This is really quite good.  Here's a missing piece:

Integrate knowledge of ACH and SEPA into the routing scheme of the (P) client.  Use bitcoin transfers to hop between the two when necessary, so that wire transfers are never needed.  Then you've got the whole world into the system with no transaction having a base cost of more than a dollar.  What individual members of set S choose to charge is up to them, of course.

EDIT:  I would participate in this, and contribute to a kickstarter-type campaign.

Dankedan: price seems low, time to sell I think...
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May 19, 2013, 09:27:34 AM
 #36

Is it yet possible to make split-key wallets? I mean a wallet with a private key derived from keys provided by two or more parties, with each party only knowing their own portion of the key, and the generated private key accessible only to someone knowing all of the input keys? If this can be done, no trusted 3rd party is needed. No possibility for arbitration either, though.

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May 19, 2013, 09:47:43 AM
 #37

Nice to see some good discussion going on this.


While your version of the solution gives a basic premise on what to do with the fiat, I don't see a way to replace fiat transfer functionality for anything faster than an OTC service... Clearly this escrowing of the fiat (specifically the funding of the escrow from a bank or paypal account) is not rapid enough for this system to work in real time with 100s of trades a minute like MtGox does.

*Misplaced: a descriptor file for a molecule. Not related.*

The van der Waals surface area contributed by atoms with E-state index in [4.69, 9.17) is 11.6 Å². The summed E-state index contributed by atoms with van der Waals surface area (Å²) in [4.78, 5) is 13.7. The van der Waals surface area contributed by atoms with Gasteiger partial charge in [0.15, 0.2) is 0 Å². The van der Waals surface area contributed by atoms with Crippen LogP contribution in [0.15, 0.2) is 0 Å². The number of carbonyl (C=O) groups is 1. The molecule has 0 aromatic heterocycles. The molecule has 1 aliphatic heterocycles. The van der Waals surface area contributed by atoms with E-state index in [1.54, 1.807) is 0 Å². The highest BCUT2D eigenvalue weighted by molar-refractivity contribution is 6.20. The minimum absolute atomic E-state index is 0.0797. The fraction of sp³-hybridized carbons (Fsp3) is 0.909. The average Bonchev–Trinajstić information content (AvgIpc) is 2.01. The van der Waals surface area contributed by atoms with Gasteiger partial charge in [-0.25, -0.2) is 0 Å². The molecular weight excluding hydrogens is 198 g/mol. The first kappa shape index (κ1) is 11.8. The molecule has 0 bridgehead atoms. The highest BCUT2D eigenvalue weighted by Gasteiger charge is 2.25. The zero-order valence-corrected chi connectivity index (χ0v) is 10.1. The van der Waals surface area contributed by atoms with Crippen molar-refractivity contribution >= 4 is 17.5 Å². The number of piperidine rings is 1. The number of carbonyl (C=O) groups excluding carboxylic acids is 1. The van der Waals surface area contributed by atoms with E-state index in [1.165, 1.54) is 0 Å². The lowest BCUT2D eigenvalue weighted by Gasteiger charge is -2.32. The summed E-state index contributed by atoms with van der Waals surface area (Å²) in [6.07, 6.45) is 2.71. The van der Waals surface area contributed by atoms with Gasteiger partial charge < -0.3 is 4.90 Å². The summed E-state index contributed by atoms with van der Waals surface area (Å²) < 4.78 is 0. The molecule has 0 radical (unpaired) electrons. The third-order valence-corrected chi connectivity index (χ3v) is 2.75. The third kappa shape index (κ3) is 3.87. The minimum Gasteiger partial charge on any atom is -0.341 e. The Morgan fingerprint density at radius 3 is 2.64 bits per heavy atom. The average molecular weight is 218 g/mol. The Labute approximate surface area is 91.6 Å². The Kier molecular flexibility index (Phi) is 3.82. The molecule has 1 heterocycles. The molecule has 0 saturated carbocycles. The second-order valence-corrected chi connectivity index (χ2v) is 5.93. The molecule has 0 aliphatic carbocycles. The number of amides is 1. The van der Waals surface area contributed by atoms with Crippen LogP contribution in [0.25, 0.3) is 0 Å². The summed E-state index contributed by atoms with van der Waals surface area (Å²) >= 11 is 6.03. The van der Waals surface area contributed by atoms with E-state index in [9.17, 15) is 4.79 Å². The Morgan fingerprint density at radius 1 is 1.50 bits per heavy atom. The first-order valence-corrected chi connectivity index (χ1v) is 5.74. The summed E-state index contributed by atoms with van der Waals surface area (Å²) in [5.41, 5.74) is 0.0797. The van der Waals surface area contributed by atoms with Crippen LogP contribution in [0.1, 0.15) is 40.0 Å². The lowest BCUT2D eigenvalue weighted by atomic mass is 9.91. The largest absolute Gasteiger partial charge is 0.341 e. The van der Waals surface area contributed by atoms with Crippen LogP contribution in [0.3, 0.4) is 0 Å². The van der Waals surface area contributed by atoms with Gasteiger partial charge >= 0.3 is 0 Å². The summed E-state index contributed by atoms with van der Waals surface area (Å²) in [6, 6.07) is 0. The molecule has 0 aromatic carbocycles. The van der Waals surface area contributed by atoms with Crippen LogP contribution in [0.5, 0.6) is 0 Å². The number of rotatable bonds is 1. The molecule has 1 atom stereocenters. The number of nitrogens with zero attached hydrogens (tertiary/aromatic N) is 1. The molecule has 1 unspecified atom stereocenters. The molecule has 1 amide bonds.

I had in mind escrow for the BTC. That is to say, the seller of BTC places them in 2 of 3 escrow, waiting for the wire transfer to arrive.

Quote
And certainly no pretty real-time graphs of the trades like the MtGox API allows for, if I'm not mistaken.
I hadn't thought about that part at all, but there's no reason why the software can't collect the price data from all the transactions. Clients would probably want to use a reference rate from some external exchange, but they could just as easily use the last price transaction within the P2P network itself, or just agree on their own rate.

A couple more ideas: what I was proposing is only different from existing OTC approaches (including localbitcoins) in 2 ways: first, if it works as designed people can do the transactions without leaving their home (I assume others can wire money from internet banking to a not-pre-defined other bank customer, as I can, using my bank's 2 factor authorization process - but doubtless this must vary a lot from bank to bank) and second, the P2P software can have a lot of intelligence in its algorithm to choose a counterparty/counterparties. If it can be made to work, therefore, this approach is much better than localbitcoins.

It doesn't have to be wire transfers, but it needs to be something with high irreversibility, realistically. Someone on reddit suggested that SEPA transactions are reversible in a certain time frame (I had thought that they weren't). That would limit the speed of these transactions to that timeframe. Does anyone else have info on reversible wires? As for ACH, I only know it exists, not being American I have no knowledge of the nuances.